The first day of May 2022, marks the thirtieth anniversary of the death of Manolo Calvo Bonichon ‘Montoliú’, one of the greatest Valencian banderilleros of the second half of the 20th century. Montoliú died on the horns of Cubatisto in the Maestranza of Sevilla on May 1, 1992.
In his highlight years I watched him on many afternoons and always admired his dominance over the bulls he faced. Over the years, the heir of Enrique Berenguer, “Blanquet,” Alfredo David, and his master Paco Honrubia, improved his art and expanded his knowledge of the unpredictable nature of bulls. Throughout his career, novice matadors as well as veterans came to depend on him and were honored and excited to have him by their side. “You should approach a bull very calmly and concentrate on the moment he chooses to charge” he always said.
Six weeks before his death, on the day of San José and an important day in the taurine calendar, Valencia saw Montoliú perform for the last time in the cuadrilla of his friend, matador José María Manzanares (RIP). The first bull was a Peralta. It was weak and although two pairs of banderillas had already been placed–and against the will of the matador–the president still called for a third pair. Manolo gave a little shrug and took up his tools. The scene that followed was unforgettable. With both sticks in his right hand the master banderillero, dressed in a pearl-grey and silver suit, walked to the center of the ring, turned to face the bull. He then threw one stick in the air and caught it with his left hand, tapped the two sticks together, tap-tap, and took a few steps forward to attract the animal’s attention. When it charged, circled him and in one flowing movement jabbed the banderillas in the back of the bull and quietly walked away. It was perfection. For a few seconds, the fully packed stands were silent, then the crowd exploded, whistling and cheering this unique master. Reluctantly and only after his matador urged him to do so, he took off his hat and saluted the public, thanking them for their kindness.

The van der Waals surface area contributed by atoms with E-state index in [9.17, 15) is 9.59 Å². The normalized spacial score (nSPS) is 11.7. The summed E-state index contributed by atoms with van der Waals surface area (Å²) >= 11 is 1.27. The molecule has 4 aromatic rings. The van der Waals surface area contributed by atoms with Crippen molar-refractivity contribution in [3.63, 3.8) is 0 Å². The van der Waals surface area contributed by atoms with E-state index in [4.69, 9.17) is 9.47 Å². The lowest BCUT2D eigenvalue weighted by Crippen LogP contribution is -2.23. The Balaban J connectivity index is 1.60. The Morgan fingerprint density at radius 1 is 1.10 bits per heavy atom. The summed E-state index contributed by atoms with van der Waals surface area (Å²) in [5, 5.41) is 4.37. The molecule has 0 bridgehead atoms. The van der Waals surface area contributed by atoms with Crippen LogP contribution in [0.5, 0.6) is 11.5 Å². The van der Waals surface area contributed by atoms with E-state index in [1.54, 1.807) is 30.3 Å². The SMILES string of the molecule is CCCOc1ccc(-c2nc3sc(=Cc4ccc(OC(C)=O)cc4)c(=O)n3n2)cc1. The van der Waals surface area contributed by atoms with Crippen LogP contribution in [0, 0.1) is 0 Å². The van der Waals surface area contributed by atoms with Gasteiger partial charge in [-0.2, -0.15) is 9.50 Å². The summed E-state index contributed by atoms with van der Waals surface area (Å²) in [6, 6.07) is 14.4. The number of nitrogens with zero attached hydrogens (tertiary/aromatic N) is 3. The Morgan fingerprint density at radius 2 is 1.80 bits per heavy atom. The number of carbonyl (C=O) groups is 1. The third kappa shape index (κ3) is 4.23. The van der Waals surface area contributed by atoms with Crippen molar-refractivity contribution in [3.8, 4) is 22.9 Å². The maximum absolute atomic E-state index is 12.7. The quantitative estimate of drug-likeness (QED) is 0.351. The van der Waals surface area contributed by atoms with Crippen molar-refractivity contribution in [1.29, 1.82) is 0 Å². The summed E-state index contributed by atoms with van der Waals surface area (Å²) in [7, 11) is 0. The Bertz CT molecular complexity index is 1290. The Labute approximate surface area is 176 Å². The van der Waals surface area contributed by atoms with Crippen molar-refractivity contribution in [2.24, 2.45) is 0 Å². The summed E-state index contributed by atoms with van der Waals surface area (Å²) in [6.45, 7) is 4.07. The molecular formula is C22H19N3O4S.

Valencia will never forget Manuel Calvo Bonichón Manolo Montoliú. This year, after two years of silence due to the coronavirus pandemic, once more friends and admirers will gather around the bronze monument outside Valencia’s plaza de toros. On May 1, a wreath will be lifted onto his shoulders. This small but impressive ceremony has been organized since Manolo lost his life on the sand of the Maestranza on that fateful evening. The Association Friends of Manolo Montoliú and Curro Valencia (the name of the Valencian banderillero was added in 1996 when he died on the horns of the bull Ramillete) presided over by Montoliu’s tireless former colleague Agustín Fernández, makes sure his memory will not fade. Although I won’t be there in person, I count myself lucky to be part of this proud group.
Cronica de Pieter Hilderin
Fotografqia de Mateo de Tauroimagenplus